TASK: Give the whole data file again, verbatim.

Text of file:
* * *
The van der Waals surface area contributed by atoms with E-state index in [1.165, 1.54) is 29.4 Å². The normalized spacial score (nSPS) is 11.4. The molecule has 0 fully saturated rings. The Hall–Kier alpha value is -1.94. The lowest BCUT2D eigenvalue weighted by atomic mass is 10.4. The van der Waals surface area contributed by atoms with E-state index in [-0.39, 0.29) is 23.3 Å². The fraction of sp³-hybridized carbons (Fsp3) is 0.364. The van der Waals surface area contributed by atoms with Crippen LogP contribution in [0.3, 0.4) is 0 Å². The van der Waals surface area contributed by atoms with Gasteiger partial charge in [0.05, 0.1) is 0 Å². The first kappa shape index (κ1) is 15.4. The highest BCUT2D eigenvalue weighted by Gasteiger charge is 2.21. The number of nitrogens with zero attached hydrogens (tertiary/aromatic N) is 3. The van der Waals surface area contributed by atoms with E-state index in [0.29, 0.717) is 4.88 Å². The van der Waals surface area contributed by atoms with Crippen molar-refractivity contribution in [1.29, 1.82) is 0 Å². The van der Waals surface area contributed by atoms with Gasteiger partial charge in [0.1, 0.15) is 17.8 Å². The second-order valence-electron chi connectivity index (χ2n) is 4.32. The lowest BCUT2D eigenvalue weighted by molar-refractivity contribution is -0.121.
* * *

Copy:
The van der Waals surface area contributed by atoms with E-state index in [1.165, 1.54) is 29.4 Å². The normalized spacial score (nSPS) is 11.4. The molecule has 0 fully saturated rings. The Hall–Kier alpha value is -1.94. The lowest BCUT2D eigenvalue weighted by atomic mass is 10.4. The van der Waals surface area contributed by atoms with E-state index in [-0.39, 0.29) is 23.3 Å². The fraction of sp³-hybridized carbons (Fsp3) is 0.364. The van der Waals surface area contributed by atoms with Crippen LogP contribution in [0.3, 0.4) is 0 Å². The van der Waals surface area contributed by atoms with Gasteiger partial charge in [0.05, 0.1) is 0 Å². The first kappa shape index (κ1) is 15.4. The highest BCUT2D eigenvalue weighted by Gasteiger charge is 2.21. The number of nitrogens with zero attached hydrogens (tertiary/aromatic N) is 3. The van der Waals surface area contributed by atoms with E-state index in [0.29, 0.717) is 4.88 Å². The van der Waals surface area contributed by atoms with Crippen molar-refractivity contribution in [1.29, 1.82) is 0 Å². The van der Waals surface area contributed by atoms with Gasteiger partial charge in [0.1, 0.15) is 17.8 Å². The second-order valence-electron chi connectivity index (χ2n) is 4.32. The lowest BCUT2D eigenvalue weighted by molar-refractivity contribution is -0.121.